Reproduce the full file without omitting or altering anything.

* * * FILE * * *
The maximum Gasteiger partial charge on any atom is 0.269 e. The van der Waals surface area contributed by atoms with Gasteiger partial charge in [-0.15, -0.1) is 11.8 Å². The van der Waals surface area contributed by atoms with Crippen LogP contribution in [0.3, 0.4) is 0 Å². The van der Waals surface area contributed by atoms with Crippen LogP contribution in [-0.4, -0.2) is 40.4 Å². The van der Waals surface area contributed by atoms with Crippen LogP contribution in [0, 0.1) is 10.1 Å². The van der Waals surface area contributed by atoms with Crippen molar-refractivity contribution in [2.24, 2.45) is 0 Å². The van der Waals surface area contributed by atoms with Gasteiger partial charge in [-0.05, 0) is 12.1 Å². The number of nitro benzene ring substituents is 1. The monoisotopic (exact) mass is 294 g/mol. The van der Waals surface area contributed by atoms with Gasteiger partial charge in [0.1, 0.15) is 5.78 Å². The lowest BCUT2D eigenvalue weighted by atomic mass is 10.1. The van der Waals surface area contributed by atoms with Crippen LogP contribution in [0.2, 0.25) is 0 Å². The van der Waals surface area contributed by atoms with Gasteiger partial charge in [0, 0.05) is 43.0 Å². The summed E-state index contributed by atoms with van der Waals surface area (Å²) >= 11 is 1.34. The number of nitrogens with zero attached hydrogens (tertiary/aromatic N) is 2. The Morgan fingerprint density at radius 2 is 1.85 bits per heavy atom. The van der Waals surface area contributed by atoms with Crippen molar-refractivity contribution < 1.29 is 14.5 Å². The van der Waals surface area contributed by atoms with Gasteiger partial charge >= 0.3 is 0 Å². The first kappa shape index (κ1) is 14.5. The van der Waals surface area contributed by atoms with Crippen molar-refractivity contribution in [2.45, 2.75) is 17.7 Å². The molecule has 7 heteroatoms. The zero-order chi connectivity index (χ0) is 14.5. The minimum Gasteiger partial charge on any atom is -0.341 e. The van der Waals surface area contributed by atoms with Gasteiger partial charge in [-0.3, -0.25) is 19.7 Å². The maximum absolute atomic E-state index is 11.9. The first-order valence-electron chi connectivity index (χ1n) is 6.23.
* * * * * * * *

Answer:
The maximum Gasteiger partial charge on any atom is 0.269 e. The van der Waals surface area contributed by atoms with Gasteiger partial charge in [-0.15, -0.1) is 11.8 Å². The van der Waals surface area contributed by atoms with Crippen LogP contribution in [0.3, 0.4) is 0 Å². The van der Waals surface area contributed by atoms with Crippen LogP contribution in [-0.4, -0.2) is 40.4 Å². The van der Waals surface area contributed by atoms with Crippen LogP contribution in [0, 0.1) is 10.1 Å². The van der Waals surface area contributed by atoms with Crippen molar-refractivity contribution in [2.24, 2.45) is 0 Å². The van der Waals surface area contributed by atoms with Gasteiger partial charge in [-0.05, 0) is 12.1 Å². The number of nitro benzene ring substituents is 1. The monoisotopic (exact) mass is 294 g/mol. The van der Waals surface area contributed by atoms with Gasteiger partial charge in [0.1, 0.15) is 5.78 Å². The lowest BCUT2D eigenvalue weighted by atomic mass is 10.1. The van der Waals surface area contributed by atoms with Crippen LogP contribution in [0.2, 0.25) is 0 Å². The van der Waals surface area contributed by atoms with Gasteiger partial charge in [0, 0.05) is 43.0 Å². The summed E-state index contributed by atoms with van der Waals surface area (Å²) >= 11 is 1.34. The number of nitrogens with zero attached hydrogens (tertiary/aromatic N) is 2. The Morgan fingerprint density at radius 2 is 1.85 bits per heavy atom. The van der Waals surface area contributed by atoms with Crippen molar-refractivity contribution < 1.29 is 14.5 Å². The van der Waals surface area contributed by atoms with Gasteiger partial charge >= 0.3 is 0 Å². The first kappa shape index (κ1) is 14.5. The van der Waals surface area contributed by atoms with Crippen molar-refractivity contribution in [2.45, 2.75) is 17.7 Å². The molecule has 7 heteroatoms. The zero-order chi connectivity index (χ0) is 14.5. The minimum Gasteiger partial charge on any atom is -0.341 e. The van der Waals surface area contributed by atoms with Gasteiger partial charge in [-0.3, -0.25) is 19.7 Å². The maximum absolute atomic E-state index is 11.9. The first-order valence-electron chi connectivity index (χ1n) is 6.23.